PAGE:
The notion of hypoallergenic dogs is a popular and persistent myth. Like the yeti, there’s really no proof that allergy-free dogs exist, and still we continue to search for them. As long as evidence remains elusive, people remain curious, and cable networks provide funding, we will get television shows where people go looking for Bigfoot. Similarly, as long as people sneeze and have eyes that swell up and water, there will always be a new list of hypoallergenic dogs to read.
People are allergic to proteins found in the skin and saliva of every dog. You’ll often hear the word “dander” linked with dog allergies. Dander is a colloquial term for dead skin cells. Much like dandruff in humans, when skin cells die, they are shed. Unlike dandruff, which is seen as small white flakes, dander is altogether too small to see with the naked eye. As dogs age, they produce and shed increasing amounts of dander. Even a supposedly hypoallergenic dog will inevitably age, and so produce more dander.
A dog with short hair is just as likely to have those proteins as a dog with long hair, and any dog who has hair sheds. These proteins are not in the hair, though, but in the skin and saliva. Any dog that goes outside is also just as likely, particularly at high-allergen periods of the year, to pick up or track in pollen or other allergens that can affect you. If you are particularly prone to allergies, the best thing you can do is restrict your dog’s access to places where you spend the most time and make sure you regularly clean and vacuum those places in the home where the dog plays and sleeps.
If you’re looking for a list of the best hypoallergenic dogs, they exist in their millions. The Internet is like a swollen tick, glutted and full to bursting with top 10 lists and top 15 lists of hypoallergenic dogs. There are lists of the best hypoallergenic dogs and hypoallergenic dog breeds, along with lists of large hypoallergenic dogs and lists of small hypoallergenic dogs. The idea behind small hypoallergenic dogs seems to be that if dogs have less hair and less surface area, they have less chance of affecting people who are allergic to dogs. The truth is, a small dog is still going to age, as will a dog with short or wiry hair.
One thing I’ve noted in combing through the unending mountain of lists of hypoallergenic dog breeds is that no two are the same. To save you the trouble of undertaking that bewildering quest yourself, I’ve compiled a master list of all the “best” hypoallergenic dogs. I put “best” in scare-quotes because while it is true that every dog has dander and saliva, your individual reaction to those proteins will differ. Organizations like the American Kennel Club state outright that lists of this kind are only recommendations, and are careful to note that these breeds “generally do well with people with allergies.” Even my list, thorough though it is, is not comprehensive. The 10 or 15 that you are least allergic to, dear reader, may vary.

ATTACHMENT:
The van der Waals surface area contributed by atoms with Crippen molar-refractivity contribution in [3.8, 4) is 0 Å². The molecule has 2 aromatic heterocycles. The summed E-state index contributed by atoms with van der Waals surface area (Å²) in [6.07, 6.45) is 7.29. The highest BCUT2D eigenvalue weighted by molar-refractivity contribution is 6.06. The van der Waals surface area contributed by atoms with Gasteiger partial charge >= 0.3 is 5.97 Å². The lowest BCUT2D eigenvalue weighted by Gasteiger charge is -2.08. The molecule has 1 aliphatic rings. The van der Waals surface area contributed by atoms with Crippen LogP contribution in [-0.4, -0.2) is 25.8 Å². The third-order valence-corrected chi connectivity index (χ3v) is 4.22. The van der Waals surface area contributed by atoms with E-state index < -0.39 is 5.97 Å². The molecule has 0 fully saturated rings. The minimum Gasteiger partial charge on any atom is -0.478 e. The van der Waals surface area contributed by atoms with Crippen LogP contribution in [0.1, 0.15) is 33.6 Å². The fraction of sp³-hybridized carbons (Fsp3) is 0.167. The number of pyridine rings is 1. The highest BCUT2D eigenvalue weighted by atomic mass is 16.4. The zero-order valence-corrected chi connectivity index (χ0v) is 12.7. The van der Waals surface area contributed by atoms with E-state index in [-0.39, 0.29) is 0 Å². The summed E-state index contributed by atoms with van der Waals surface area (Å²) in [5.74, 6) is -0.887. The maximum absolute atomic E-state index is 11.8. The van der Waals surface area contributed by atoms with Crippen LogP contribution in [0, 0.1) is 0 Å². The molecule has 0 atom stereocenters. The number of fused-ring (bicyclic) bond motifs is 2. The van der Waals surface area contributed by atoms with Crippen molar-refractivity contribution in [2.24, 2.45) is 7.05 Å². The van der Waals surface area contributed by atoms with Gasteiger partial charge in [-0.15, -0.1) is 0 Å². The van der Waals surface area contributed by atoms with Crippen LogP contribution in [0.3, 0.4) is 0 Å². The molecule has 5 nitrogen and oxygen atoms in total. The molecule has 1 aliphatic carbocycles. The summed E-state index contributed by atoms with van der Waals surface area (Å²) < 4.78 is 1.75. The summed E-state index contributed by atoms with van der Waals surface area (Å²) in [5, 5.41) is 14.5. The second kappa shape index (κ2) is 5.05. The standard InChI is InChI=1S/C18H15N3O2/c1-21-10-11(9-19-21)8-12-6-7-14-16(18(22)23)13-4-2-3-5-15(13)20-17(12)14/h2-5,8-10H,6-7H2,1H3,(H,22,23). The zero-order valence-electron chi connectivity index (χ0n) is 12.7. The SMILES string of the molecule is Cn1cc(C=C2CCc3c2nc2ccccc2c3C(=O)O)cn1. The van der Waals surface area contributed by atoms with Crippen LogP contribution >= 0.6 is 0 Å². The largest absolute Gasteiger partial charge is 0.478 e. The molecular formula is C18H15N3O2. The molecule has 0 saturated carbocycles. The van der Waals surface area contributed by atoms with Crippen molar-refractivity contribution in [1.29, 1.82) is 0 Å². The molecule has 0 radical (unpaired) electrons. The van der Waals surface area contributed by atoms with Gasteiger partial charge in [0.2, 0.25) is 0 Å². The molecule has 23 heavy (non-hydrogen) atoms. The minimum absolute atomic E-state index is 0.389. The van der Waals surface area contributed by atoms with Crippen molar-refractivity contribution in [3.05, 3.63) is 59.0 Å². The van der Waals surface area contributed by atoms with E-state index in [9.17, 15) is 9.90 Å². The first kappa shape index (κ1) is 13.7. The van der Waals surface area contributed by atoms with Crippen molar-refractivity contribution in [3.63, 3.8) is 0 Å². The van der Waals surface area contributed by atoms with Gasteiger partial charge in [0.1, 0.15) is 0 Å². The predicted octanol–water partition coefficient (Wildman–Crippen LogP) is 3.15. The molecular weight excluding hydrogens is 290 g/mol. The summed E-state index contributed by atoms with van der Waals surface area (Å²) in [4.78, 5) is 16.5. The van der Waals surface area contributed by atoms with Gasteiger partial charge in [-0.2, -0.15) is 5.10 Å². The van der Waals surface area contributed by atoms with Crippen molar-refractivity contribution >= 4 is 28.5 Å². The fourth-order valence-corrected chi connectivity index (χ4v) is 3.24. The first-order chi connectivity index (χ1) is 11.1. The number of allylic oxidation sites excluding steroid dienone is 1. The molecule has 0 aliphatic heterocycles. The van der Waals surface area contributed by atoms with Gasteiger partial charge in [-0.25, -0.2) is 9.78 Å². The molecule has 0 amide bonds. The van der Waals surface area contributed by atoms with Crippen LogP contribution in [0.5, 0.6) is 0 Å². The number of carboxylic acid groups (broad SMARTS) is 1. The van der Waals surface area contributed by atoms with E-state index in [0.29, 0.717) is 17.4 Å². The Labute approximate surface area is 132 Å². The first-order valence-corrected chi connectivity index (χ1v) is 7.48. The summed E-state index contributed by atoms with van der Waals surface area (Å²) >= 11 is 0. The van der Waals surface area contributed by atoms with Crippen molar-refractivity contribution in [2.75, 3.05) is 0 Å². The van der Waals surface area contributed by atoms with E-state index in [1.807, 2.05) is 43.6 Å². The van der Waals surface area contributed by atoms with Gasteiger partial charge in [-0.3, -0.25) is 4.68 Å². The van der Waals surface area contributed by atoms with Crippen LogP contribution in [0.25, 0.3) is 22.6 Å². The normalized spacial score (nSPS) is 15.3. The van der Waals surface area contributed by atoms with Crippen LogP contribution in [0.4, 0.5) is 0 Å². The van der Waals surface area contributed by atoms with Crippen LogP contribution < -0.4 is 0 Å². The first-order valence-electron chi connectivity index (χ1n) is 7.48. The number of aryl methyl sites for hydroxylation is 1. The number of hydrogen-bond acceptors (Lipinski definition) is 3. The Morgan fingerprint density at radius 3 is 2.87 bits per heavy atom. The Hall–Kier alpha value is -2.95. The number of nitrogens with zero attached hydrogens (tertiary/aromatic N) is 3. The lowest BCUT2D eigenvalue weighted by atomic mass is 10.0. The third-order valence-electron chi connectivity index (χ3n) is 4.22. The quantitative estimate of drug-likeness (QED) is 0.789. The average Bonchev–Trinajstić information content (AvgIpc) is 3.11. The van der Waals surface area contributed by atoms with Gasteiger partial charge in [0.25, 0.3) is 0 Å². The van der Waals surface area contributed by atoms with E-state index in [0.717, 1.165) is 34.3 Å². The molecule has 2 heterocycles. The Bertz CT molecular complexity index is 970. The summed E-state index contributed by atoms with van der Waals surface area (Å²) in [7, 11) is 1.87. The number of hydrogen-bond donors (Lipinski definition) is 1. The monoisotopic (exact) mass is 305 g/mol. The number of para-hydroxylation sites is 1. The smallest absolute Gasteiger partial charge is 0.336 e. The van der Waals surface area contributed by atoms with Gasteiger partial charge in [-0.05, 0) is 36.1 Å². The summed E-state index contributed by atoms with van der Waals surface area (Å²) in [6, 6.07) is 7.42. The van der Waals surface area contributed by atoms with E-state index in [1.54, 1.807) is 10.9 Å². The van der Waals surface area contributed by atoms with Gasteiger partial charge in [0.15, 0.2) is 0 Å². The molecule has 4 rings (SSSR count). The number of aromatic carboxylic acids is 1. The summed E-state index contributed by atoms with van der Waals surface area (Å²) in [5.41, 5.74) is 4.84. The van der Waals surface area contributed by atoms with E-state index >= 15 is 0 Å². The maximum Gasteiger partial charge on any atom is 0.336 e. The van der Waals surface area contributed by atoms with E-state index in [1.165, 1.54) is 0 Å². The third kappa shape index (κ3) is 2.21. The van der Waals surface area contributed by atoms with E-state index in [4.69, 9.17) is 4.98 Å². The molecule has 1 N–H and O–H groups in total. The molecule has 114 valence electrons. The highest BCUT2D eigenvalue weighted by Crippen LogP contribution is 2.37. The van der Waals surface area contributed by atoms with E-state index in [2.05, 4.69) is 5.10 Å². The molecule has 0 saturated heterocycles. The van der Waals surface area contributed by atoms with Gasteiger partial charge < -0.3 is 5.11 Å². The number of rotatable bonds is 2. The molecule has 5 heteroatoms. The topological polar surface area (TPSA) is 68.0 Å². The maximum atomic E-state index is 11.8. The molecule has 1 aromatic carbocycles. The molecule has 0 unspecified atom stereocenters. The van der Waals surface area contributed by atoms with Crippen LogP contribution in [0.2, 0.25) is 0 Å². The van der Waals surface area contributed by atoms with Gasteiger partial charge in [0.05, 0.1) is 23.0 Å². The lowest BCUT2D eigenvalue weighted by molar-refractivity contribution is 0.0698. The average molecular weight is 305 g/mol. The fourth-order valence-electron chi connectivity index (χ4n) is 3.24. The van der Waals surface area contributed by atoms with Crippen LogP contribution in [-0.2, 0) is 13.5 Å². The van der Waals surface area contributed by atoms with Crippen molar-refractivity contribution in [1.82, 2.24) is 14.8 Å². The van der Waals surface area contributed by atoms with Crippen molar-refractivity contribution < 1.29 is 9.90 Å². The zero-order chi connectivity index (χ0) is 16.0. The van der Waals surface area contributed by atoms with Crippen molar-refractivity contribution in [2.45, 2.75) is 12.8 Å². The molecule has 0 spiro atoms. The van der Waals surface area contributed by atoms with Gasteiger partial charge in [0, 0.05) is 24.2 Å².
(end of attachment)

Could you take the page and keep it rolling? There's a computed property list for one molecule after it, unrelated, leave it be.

There are a number of terrier breeds in lists of hypoallergenic dogs, such as the Airedale Terrier, American Hairless Terrier, Border Terrier, Kerry Blue Terrier, Cairn Terrier, Tibetan Terrier, West Highland White Terrier, Soft Coated Wheaten Terrier, Bedlington Terrier, Wire Fox Terrier, Parson Russell Terrier, Jack Russell Terrier, Yorkshire Terrier, Boston Terrier, and the Norfolk Terrier.
You could walk the earth for the rest of your life or visit every specialty breeder to investigate your allergic tolerances to the Puli, Komondor, Brussels Griffon, Chihuahua, Pomeranian, American Crested, Chinese Crested Hairless, Schnauzer, Portuguese Water Dog, Irish Water Spaniel, Havanese, Bichon Frise, Bichon Yorkie, Cavachon, Chacy Ranior, Bolognese, Greyhound, Hairless Khala, Maltese, Dachshund, Shih Tzu, Basenji, Bergamasco, Bouvier des Flandres, Lagotto Romagnolo, Lowchen, Coton de Tulear, Peruvian Hairless, Polish Lowland Sheepdog, Vizsla, and the Xoloitzcuintl.
Unless you live in, and assiduously maintain, a completely sterile environment like Anthony Edwards’s character in Northern Exposure, there is no way to completely avoid allergens. Even that gentleman found that the necessities of life meant that, on occasion, he would have to risk contact with contaminants.
Choosing to own a dog is a major life decision and should not be entered into lightly. I am allergic to my cat, for instance, but not to my dog. I play with both, but I know I have to wash my hands and clothes after petting the cat because I am allergic to its dander. With dog ownership, unless you have dangerous allergies, the rewards are worth the risks.
Doubtless, there are geneticists and breeders trying to find the perfect mix of traits in any combination or permutation of these dogs. The fact remains that until someone invents a dog without skin and saliva — which sounds less like a dog and more like an abomination of Lovecraftian horror — there simply will not be a perfectly hypoallergenic dog.
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